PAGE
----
After Season One's release on DVD earlier this year, it was only a matter of time till Season Two of Friends, which originally aired on TV from 1995-96, arrived on our beloved format. Friends is, of course, the hit comedy sitcom from NBC. The show stars Jennifer Aniston (Rachel), Matthew Perry (Chandler), Courtney Cox (Monica), Matt LeBlanc (Joey), Lisa Kudrow (Phoebe), and David Schwimmer (Ross). For those who have never seen the show, the series explores the intertwining friendships, relationships, and lives of the six main characters through a variety of situations and events.
The twenty-four episodes of Season Two are: Ross's New Girlfriend, The Breast Milk, Heckles Dies, Phoebe's Husband, Five Steaks and an Eggplant, The Baby on the Bus, Ross Finds Out, The List, Phoebe's Dad, Russ, The Lesbian Wedding, After The Super Bowl (pts 1 & 2), The Prom Video, Ross and Rachel…You Know, Joey Moves Out, Eddie Moves In, Dr. Ramoray Dies, Eddie Won't Go, Old Yeller Dies, The Bullies, The Two Parties, The Chicken Pox, and Barry and Mindy's Wedding. As a bonus, each episode includes previously unseen footage. Season Two also boasts an incredible array of guest stars, which include: Steve Zahn, Lea Thompson, Giovanni Ribisi, Michael McKean, Julia Roberts, Jean-Claude Van Damme, Chris Issak, Brooke Shields, Adam Goldberg, and in what became a reoccurring role, Tom Selleck.
Though I feel that Season One had more classic episodes, Season Two still contains some great moments, especially those including Ross and Rachel's relationship. Friends has always been one of the funnier shows on TV, and while Season Two is not without a few clunkers, it definitely delivers quite a few laughs. Highlights of the season include: Breast Milk, The Baby on the Bus, Ross Finds Out, The List, After The Super Bowl, Prom Video, and Where Ross and Rachel…You Know.
Friends is presented in 1.33:1 full frame, as it was originally presented on TV. The episodes have few flaws, though there is some minimal edge enhancement and some slight grain, especially in the restored scenes. Colors are well saturated and vibrant throughout, with no smearing or bleeding.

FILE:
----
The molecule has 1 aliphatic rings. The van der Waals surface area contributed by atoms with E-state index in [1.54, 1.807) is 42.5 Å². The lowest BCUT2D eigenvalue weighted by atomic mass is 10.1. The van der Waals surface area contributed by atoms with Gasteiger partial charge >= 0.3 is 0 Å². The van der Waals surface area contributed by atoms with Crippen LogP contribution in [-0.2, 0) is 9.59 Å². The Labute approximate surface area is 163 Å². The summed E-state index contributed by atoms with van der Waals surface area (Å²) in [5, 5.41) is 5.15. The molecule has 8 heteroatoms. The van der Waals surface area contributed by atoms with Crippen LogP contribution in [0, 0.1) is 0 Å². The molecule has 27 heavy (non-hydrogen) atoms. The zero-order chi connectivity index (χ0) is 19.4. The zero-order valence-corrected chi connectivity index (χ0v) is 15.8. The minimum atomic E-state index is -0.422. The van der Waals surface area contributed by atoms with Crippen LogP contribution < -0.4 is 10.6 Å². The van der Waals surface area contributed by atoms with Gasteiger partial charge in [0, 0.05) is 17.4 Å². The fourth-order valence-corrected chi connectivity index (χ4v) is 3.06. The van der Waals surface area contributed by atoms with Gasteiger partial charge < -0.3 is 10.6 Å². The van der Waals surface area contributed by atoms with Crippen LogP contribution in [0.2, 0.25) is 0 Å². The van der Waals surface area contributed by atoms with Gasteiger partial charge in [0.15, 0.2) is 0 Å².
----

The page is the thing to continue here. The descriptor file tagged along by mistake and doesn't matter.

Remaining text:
Friends has been newly remastered in Dolby Digital 5.0. Dialogue for all the episodes is crisp and clean with no distortion. Surrounds, though, are really only used for the laugh track and the music between scenes. Still, these sound much better than they do on TV. Optional subtitles are available in English, French, and Spanish, as well as Closed Captions in English.
The main extras in the set are the two audio commentaries from Kevin Bright, Marta Kauffman, and David Crane on The List and The Prom Video. The List is important because it was the first episode post Rachel and Ross's first kiss, and The Prom Video was selected because part of it was shot on location and with a single camera. During the two commentaries, the trio talk about outtakes, behind the scenes stories, the challenges associated with living up to the hype from Season One, the Friends phenomenon, Ross and Rachel's relationship, the editing process, and shooting on location with a single camera. Though there are a few pauses, these tracks are filled with a lot of great information and listening to them is definitely recommended for fans.
The remaining extras reside on Disc 4. First is Friends of Friends, a list of guest stars with brief clips from the episodes they appeared in. Next is Open House at Rachel and Monica's Place, which is an interactive map of the set with facts about the props and set design. A few of the props have the option of accessing either a clip or additional comments from the art director or set designer. Then we have What's Up With Your Friends?, which are quick one-minute montages of each of the six Friends characters best moments. Also available is a Trivia Quiz that unlocks the 'uncut' version of "Smelly Cat" upon completion and a cast/crew list, which is also on the other discs.
At last and for a reasonable MSRP, you can now watch every episode, in order and uncut, from Season Two. With an improved presentation over the original broadcast showings, fans should find the collection hard to pass up, though the extras are a bit lacking. Newcomers might want to try renting the already released "Best Of" collections to get a taste for the show. Highly Recommended.